The wisdom of bodies, on stage

January 19, 2013

Our bodies store all kinds of knowledge and information, whether it’s an old knee injury that flares up when it rains, muscles that develop their own memory, or the healing touch of a loved one. 

The members of Chicago’s Neighborhood Writing Alliance know this. For the last half year, the non-profit group – which helps adults in underserved neighborhoods write, publish and perform their own stories – has been focused on the topic of “body wisdom.” It’s the theme of the forthcoming issue of their publication, The Journal of Ordinary Thought, and of a performance they staged back in December at Chicago Public Library. (More on that in a minute.)

You can think of body wisdom, loosely, as what our bodies know, although the NWA staged many brainstorming sessions and discarded many giant pads of white paper trying to come up with a shared definition, according to programming director Rachael Hudak.

“There were different interpretations of what wisdom is and where it comes from, whether [it comes from] your ancestors, the house you grew up in, or physical interactions with your environment,” she said in an interview.

These conversations led the group to some powerful, but often uncomfortable, places. Not all of the meanings carried by our bodies are pleasant or pain-free, nor are the judgments others can bring to our physical selves.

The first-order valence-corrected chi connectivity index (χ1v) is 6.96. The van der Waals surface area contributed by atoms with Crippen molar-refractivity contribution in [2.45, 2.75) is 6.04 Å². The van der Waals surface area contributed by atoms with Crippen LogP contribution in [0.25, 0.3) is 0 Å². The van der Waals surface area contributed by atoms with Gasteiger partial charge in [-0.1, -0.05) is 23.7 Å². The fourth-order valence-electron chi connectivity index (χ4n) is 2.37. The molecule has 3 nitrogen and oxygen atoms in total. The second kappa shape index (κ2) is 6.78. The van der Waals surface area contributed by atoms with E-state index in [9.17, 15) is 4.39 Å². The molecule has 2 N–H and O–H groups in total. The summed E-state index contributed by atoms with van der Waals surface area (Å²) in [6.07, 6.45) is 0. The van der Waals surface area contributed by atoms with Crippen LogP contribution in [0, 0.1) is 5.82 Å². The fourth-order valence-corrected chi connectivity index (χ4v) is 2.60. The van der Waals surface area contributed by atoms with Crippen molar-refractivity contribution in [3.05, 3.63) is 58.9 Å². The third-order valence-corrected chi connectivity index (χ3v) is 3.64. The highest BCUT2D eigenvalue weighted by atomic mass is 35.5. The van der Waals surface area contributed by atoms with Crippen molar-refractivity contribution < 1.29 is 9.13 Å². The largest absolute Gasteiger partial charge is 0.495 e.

“I could definitely see writers at the start of the workshops being shy writing about particular issues – illness and terminal cancer, weight issues and unemployment,” Hudak said. “I don’t think [these issues] felt safe to present on stage.”

But, she said, that changed as they talked and collaborated more and worked with storytelling artist Glenda Zahra Baker to plan their December performance.  

For that event, Hudak and her colleagues created a mash-up of the work submitted by participating writers, then assigned lines to people who hadn’t written them. That created a group identity and support structure, which Hudak thinks helped the participants build confidence.

“People talked about being judged as fat and not feeling comfortable in their bodies,” she said. “They felt incredibly brave to be up on stage talking about that and to have 12 writers around [them] supporting that.”

You can hear and excerpt of the Neighborhood Writing Alliance’s “Body Wisdom” performance in the audio above.

Dynamic Range showcases hidden gems unearthed from Chicago Amplified’s vast archive of public events and appears on weekends. The Neighborhood Writing Alliance performed at an event presented by Chicago Public Library in December of 2012. Performers included Pennie Brinson, Baba Tony Brown, Debra Brown, Kucha Brownlee, Helena Marie Carnes-Jeffries, Robert Hare, Alfred Klinger, Allen McNair, Jeanette Moton, David Nekimken, Donna Pecore, Tinamaria Penn, Phyllis Roker, Delores Tolliver and Sharon Warner. Click here to hear the event in its entirety.